At no point does the actor, out of the corner of their eye, get distracted by the light. Nor do they feel the boom above them. When you call cut, you don’t have the hair and makeup people coming in to prep them. None of that existed. So the actors really fall into character in a different way. What we found after the first day was that we were covering a very different kind of naturalistic performance.

I really didn’t need to direct the actors in this piece as I might have otherwise because we did so many takes. You’re not calling cut, you just take it from the beginning. What can happen on a traditional film set is the endless down time. We were shooting, some days, 14-15 pages a day, so there was no down time. It was like doing theater. That’s a very different sort of acting experience for film.

Limited Means = Less Pressure

It doesn’t cost you anything to shoot 19 takes on a flash drive. Especially when every location is for free. If you’re shooting on film, you do not want to burn extra film. The film is expensive and the process is expensive.

Ask Friends, Family and Fans for Help

I guess where I find stories, nine times out of 10, is from the people in my life. I just start to ask people for stories to play with. Now I’ve started to incorporate social media and Twitter. I’d tweet out, “I have this idea for a movie, what do you think? Got any more ideas?”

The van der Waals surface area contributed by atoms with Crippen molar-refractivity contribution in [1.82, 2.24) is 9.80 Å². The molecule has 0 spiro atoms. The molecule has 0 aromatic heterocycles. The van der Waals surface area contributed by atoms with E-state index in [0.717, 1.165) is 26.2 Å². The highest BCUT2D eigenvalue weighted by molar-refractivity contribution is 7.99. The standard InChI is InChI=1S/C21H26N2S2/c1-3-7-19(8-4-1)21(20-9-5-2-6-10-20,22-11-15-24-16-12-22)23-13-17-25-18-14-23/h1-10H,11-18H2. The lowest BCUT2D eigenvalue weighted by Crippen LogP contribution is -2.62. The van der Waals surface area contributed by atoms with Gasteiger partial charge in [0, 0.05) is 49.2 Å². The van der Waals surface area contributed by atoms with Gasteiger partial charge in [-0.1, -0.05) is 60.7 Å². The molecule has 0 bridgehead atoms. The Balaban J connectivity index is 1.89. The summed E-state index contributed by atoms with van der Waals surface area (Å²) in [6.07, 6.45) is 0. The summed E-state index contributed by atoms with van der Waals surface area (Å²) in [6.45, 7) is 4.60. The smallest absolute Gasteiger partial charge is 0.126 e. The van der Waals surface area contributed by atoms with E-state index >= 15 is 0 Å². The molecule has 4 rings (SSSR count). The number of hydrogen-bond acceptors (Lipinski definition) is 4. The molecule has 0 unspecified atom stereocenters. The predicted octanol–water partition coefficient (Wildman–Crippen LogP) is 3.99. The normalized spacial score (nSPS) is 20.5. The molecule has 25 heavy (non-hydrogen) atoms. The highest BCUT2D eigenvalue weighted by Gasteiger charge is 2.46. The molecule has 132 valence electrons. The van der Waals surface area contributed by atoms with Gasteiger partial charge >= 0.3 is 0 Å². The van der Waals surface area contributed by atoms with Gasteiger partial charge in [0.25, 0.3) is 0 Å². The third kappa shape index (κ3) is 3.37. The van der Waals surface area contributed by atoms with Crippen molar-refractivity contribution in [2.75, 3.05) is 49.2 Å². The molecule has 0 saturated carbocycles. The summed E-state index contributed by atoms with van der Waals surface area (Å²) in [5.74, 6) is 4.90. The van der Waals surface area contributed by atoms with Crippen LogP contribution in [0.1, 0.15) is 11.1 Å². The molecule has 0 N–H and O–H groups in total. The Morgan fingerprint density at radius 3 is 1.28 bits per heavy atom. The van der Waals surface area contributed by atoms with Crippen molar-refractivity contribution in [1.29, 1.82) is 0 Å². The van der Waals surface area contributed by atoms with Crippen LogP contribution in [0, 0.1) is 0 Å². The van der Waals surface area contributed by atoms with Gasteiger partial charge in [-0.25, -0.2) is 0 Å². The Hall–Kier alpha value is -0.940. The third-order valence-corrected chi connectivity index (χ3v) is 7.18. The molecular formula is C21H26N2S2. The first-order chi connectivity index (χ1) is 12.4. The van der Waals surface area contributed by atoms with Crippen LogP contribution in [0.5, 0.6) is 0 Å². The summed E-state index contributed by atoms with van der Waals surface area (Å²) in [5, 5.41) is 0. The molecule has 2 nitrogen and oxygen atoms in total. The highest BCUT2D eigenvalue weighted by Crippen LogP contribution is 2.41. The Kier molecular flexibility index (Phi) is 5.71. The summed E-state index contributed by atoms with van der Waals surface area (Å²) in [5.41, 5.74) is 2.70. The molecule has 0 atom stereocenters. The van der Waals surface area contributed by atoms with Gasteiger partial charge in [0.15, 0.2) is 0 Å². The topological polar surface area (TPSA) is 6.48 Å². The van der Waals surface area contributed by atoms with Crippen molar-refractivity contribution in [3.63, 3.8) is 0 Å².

Back one day when I was going to to Hunter College studying film, I was walking down 4th street behind Spike Lee. I’m like 20 paces behind him and I just wanted to ask him some questions about filmmaking. But I didn’t have the balls. Once I started to use Twitter and people started to ask me those types of questions, I realized it was a form of communication that enables people to ask these questions.

The first thing I started to ask them about was the title of the movie. Since then, we’ve asked graphic designers to submit posters for the festival. Little things, but it’s kind of cool.

Fail On Your Own Terms